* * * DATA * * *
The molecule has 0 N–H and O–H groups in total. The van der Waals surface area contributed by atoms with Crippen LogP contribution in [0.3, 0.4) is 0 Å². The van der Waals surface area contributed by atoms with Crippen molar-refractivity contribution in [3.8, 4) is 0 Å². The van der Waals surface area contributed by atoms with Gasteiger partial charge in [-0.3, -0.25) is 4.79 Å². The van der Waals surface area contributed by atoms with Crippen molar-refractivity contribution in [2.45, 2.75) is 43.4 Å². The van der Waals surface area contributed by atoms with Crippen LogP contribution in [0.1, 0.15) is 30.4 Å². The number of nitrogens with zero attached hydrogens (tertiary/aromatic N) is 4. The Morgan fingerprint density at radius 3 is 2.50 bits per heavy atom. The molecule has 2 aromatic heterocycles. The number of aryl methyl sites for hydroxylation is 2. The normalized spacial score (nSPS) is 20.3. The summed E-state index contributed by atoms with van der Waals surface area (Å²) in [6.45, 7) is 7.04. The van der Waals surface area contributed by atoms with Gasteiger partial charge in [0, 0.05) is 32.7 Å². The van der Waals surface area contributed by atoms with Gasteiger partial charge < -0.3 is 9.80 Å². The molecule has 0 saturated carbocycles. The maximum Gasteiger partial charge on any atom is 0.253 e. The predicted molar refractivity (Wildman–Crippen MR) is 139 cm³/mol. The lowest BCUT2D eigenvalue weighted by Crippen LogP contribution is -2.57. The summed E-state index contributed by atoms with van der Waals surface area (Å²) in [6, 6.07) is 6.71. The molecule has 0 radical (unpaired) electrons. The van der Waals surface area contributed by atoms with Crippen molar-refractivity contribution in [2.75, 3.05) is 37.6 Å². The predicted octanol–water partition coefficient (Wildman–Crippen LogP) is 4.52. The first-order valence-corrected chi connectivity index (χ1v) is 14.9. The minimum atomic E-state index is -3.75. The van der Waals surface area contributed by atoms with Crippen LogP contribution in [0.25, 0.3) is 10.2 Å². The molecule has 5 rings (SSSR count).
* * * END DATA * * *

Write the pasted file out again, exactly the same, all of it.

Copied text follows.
The molecule has 0 N–H and O–H groups in total. The van der Waals surface area contributed by atoms with Crippen LogP contribution in [0.3, 0.4) is 0 Å². The van der Waals surface area contributed by atoms with Crippen molar-refractivity contribution in [3.8, 4) is 0 Å². The van der Waals surface area contributed by atoms with Gasteiger partial charge in [-0.3, -0.25) is 4.79 Å². The van der Waals surface area contributed by atoms with Crippen molar-refractivity contribution in [2.45, 2.75) is 43.4 Å². The van der Waals surface area contributed by atoms with Crippen LogP contribution in [0.1, 0.15) is 30.4 Å². The number of nitrogens with zero attached hydrogens (tertiary/aromatic N) is 4. The Morgan fingerprint density at radius 3 is 2.50 bits per heavy atom. The molecule has 2 aromatic heterocycles. The number of aryl methyl sites for hydroxylation is 2. The normalized spacial score (nSPS) is 20.3. The summed E-state index contributed by atoms with van der Waals surface area (Å²) in [6.45, 7) is 7.04. The van der Waals surface area contributed by atoms with Gasteiger partial charge in [0, 0.05) is 32.7 Å². The van der Waals surface area contributed by atoms with Gasteiger partial charge < -0.3 is 9.80 Å². The molecule has 0 saturated carbocycles. The maximum Gasteiger partial charge on any atom is 0.253 e. The predicted molar refractivity (Wildman–Crippen MR) is 139 cm³/mol. The lowest BCUT2D eigenvalue weighted by Crippen LogP contribution is -2.57. The summed E-state index contributed by atoms with van der Waals surface area (Å²) in [6, 6.07) is 6.71. The molecule has 0 radical (unpaired) electrons. The van der Waals surface area contributed by atoms with Crippen molar-refractivity contribution in [2.75, 3.05) is 37.6 Å². The predicted octanol–water partition coefficient (Wildman–Crippen LogP) is 4.52. The first-order valence-corrected chi connectivity index (χ1v) is 14.9. The minimum atomic E-state index is -3.75. The van der Waals surface area contributed by atoms with Crippen LogP contribution in [0.25, 0.3) is 10.2 Å². The molecule has 5 rings (SSSR count).